- Report the cost of healthcare coverage for each employee on their W-2.
- Add additional Medicare tax of 0.9% on wages or compensation for high earners.
- Distribute Medical Loss Ratio (MLR) rebates, if applicable.
- File Patient-Centered Outcomes Research Institute (PCORI) fees, if applicable.
- Confirm complaint with non-discrimination requirements, if applicable.
Changes to the ACA Health Insurance Marketplace for 2023
In April 2022, the Department of Health and Human Services (HHS) released its Notice of Benefit and Payment Parameters for 2023 Final Rule to the Centers for Medicare & Medicaid Services (CMS). What that means, in reality, is that the HHS and CMS are finalizing the marketplace environment for 2023.
Some of the changes employers can expect to see in regard to the healthcare coverage marketplace include:
More standardized plan offerings
If a health insurance organization offers a non-standardized gold health maintenance organization (HMO) qualified plan in a certain service area, they must also provide access to a standardized plan in the same region.
Beginning in 2023, CMS will review all qualified health plans (QHP) for compliance with network adequacy standards in order to improve accessibility. In 2024, these plans will also be evaluated for wait times.
Narrowed de minimis ranges
All plans are subject to some value adjustments since health coverage is largely based on estimates of health benefit costs. Since these ranges are narrowing, participants can potentially expect increased premium tax credits.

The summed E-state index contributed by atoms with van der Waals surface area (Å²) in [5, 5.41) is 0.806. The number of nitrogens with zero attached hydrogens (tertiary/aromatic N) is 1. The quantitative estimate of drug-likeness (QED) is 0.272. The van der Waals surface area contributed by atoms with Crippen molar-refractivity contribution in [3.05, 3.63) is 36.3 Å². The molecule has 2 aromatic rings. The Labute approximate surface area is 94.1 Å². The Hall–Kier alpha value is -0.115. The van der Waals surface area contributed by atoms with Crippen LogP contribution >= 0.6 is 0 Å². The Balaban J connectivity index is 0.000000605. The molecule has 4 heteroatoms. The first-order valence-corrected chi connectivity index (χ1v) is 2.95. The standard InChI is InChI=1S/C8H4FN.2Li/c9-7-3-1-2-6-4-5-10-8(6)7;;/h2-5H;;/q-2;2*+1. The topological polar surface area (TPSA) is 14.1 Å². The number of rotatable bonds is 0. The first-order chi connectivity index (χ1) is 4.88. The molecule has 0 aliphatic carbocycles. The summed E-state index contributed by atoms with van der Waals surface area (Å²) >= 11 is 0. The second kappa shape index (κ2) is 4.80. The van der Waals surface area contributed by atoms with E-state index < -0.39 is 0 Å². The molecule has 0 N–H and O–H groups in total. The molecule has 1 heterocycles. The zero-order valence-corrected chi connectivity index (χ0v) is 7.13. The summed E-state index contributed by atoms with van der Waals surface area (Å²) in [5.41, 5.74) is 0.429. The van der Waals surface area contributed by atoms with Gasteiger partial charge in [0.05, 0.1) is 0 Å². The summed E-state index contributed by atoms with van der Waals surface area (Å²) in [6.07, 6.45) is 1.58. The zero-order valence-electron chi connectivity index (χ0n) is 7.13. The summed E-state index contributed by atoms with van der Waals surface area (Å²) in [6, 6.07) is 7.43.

Refined Essential Health (EHB) Nondiscrimination Policy Guidelines
Clinical evidence should govern health coverage limitations. Therefore, the HHS has updated the requirements to prevent health benefits from being limited due to a participant’s age, expected length of life, current disability, potential future disability, medical dependency, quality of life, or health conditions.
Changes to the Special Enrollment Period (SEP) Verification
Starting in the 2023 Open Enrollment period, the only SEP verification that will remain will be for the SEP for loss of minimum essential coverage. This type of SEP is the majority for all healthcare coverage enrollments in the marketplace on the federal level.
State marketplaces will report to the federal level
State-based marketplaces will now be asked to report directly to the HHS to prevent excess advanced payments for tax credits. This issue occurs when an employee enrolls in a plan but does not get coverage for the full month.
More transparent plan filtering
The CMS has also asked its brokers to create a clear filtering system for plans. For example, a consumer should be able to filter health insurance plans by cost, alphabetically by plan name, and other intuitive markers.
No more preferred advertising
Online brokers can no longer give qualified health plan advertisements and preferred website placements in exchange for compensation.
So, what does all this mean for you and your business?
It’s important to give your employees plenty of time and reminders before the deadline.
Essentially, the setup for choosing marketplace plans may change this year. New ways to search through plans and changes to premium tax credits can all affect how quickly an employee selects their desired healthcare plan. Therefore, giving your employees plenty of time and reminders before the deadline is important.
What’s your biggest 2022 HR challenge that you’d like to resolve
Answer to see the results
How employers can stay on top of compliance
We know HR managers and business owners have a lot on their plate. That’s why we’ve crafted a number of guides, checklists, and templates to help you keep compliance on track.
Here are just a few of our top free guides: